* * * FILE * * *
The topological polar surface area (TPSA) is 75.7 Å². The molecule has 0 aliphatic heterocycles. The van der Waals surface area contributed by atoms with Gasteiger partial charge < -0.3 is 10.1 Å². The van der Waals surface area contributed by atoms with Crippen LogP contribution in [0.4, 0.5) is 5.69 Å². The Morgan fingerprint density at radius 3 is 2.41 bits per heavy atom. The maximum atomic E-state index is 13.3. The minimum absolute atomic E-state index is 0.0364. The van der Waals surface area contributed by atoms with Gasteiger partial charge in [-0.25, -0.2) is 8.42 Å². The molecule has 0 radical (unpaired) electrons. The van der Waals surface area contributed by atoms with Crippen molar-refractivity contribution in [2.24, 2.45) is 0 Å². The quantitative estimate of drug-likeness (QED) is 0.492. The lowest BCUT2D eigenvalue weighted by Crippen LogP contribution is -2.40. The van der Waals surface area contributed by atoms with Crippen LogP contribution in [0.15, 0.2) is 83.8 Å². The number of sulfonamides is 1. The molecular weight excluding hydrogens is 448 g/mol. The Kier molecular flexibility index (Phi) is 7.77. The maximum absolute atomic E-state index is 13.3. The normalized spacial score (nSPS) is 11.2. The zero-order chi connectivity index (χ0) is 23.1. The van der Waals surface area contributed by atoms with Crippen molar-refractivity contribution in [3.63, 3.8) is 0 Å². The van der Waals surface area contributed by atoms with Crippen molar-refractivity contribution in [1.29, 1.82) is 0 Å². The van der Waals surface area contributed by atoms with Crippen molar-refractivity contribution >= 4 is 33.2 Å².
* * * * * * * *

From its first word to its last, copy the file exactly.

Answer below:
The topological polar surface area (TPSA) is 75.7 Å². The molecule has 0 aliphatic heterocycles. The van der Waals surface area contributed by atoms with Gasteiger partial charge < -0.3 is 10.1 Å². The van der Waals surface area contributed by atoms with Crippen LogP contribution in [0.4, 0.5) is 5.69 Å². The Morgan fingerprint density at radius 3 is 2.41 bits per heavy atom. The maximum atomic E-state index is 13.3. The minimum absolute atomic E-state index is 0.0364. The van der Waals surface area contributed by atoms with Gasteiger partial charge in [-0.25, -0.2) is 8.42 Å². The molecule has 0 radical (unpaired) electrons. The van der Waals surface area contributed by atoms with Crippen molar-refractivity contribution in [2.24, 2.45) is 0 Å². The quantitative estimate of drug-likeness (QED) is 0.492. The lowest BCUT2D eigenvalue weighted by Crippen LogP contribution is -2.40. The van der Waals surface area contributed by atoms with Crippen LogP contribution in [0.15, 0.2) is 83.8 Å². The number of sulfonamides is 1. The molecular weight excluding hydrogens is 448 g/mol. The Kier molecular flexibility index (Phi) is 7.77. The maximum absolute atomic E-state index is 13.3. The normalized spacial score (nSPS) is 11.2. The zero-order chi connectivity index (χ0) is 23.1. The van der Waals surface area contributed by atoms with Crippen molar-refractivity contribution in [3.63, 3.8) is 0 Å². The van der Waals surface area contributed by atoms with Crippen molar-refractivity contribution in [1.29, 1.82) is 0 Å². The van der Waals surface area contributed by atoms with Crippen molar-refractivity contribution >= 4 is 33.2 Å².